The US Food and Drug Administration on November 17, 2010, warned four companies that the caffeine added to their malt alcoholic beverages is an “unsafe food additive” and said that further action, including seizure of their products, is possible under federal law.
The companies receiving Warning Letters and their products are:
• Charge Beverages Corp: Core High Gravity HG, Core High Gravity HG Orange, and Lemon Lime Core Spiked
• New Century Brewing Co, LLC: Moonshot
• Phusion Projects, LLC (doing business as Drink Four Brewing Co): Four Loko
• United Brands Company Inc: Joose and Max
The FDA’s action follows a scientific review by the agency. It examined the published peer-reviewed literature on the co-consumption of caffeine and alcohol; consulted with experts in the fields of toxicology, neuropharmacology, emergency medicine, and epidemiology; and reviewed information provided by product manufacturers. FDA also performed its own independent laboratory analysis of these products.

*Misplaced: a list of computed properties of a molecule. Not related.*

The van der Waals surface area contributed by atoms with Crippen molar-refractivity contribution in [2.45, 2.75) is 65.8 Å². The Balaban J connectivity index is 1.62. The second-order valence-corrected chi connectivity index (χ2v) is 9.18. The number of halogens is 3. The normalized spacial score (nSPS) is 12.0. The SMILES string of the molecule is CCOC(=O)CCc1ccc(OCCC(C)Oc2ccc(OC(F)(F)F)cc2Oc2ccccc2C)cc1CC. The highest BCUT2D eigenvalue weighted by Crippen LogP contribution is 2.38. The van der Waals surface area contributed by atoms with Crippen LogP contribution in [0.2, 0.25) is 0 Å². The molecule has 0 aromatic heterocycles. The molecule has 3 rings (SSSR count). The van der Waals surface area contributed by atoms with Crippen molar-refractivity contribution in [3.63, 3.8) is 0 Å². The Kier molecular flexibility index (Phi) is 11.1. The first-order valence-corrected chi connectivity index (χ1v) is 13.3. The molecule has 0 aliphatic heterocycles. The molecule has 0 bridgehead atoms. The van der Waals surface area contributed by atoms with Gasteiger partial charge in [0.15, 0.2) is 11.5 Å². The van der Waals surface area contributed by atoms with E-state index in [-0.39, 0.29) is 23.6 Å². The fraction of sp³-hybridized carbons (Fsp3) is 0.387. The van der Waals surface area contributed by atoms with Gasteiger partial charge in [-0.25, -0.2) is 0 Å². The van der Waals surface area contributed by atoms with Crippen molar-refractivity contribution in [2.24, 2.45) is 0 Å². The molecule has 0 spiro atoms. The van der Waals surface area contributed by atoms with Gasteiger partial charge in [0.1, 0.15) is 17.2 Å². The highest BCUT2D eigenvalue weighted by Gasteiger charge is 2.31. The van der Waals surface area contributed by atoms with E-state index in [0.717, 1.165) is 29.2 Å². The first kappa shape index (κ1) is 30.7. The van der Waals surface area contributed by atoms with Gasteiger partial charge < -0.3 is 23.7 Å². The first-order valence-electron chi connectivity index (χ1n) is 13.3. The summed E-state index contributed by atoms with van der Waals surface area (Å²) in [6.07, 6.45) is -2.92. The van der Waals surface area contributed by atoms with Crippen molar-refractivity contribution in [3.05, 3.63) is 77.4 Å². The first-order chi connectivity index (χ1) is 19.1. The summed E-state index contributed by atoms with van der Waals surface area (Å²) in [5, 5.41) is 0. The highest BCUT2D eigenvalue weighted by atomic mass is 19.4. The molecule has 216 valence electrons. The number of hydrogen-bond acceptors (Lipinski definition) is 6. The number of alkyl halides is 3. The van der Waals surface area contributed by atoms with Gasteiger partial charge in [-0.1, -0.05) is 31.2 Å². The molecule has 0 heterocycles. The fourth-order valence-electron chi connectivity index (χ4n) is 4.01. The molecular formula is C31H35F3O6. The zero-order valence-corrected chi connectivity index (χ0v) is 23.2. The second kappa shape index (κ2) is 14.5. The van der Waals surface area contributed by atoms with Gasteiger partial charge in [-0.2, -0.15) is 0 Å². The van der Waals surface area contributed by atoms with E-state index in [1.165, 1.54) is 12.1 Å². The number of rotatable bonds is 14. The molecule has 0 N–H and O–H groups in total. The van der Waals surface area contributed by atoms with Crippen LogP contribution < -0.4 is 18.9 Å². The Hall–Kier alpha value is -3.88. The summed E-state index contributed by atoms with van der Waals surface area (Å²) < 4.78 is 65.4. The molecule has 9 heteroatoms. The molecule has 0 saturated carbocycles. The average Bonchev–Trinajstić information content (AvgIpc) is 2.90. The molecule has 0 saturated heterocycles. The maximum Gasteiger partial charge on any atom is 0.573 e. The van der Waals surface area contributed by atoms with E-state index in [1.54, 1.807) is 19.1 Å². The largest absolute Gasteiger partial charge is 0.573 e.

“FDA does not find support for the claim that the addition of caffeine to these alcoholic beverages is ‘generally recognized as safe,’ which is the legal standard,” said Dr Joshua M. Sharfstein, principal deputy commissioner. “To the contrary, there is evidence that the combinations of caffeine and alcohol in these products pose a public health concern.”
Experts have raised concerns that caffeine can mask some of the sensory cues individuals might normally rely on to determine their level of intoxication. The FDA said peer-reviewed studies suggest that the consumption of beverages containing added caffeine and alcohol is associated with risky behaviors that may lead to hazardous and life-threatening situations.
The agency said the products named in the Warning Letters are being marketed in violation of the Federal Food, Drug, and Cosmetic Act (FFDCA). Each Warning Letter requests that the recipient inform the FDA in writing within 15 days of the specific steps that will be taken to remedy the violation and prevent its recurrence. If a company does not believe its products are in violation of the FFDCA, it may present its reasoning and any supporting information as well.
If the FDA believes that the violation continues to exist, the agency may pursue an enforcement action that could include seizure of the products or an injunction to prevent the firm from continuing to produce the product until the violation has been corrected.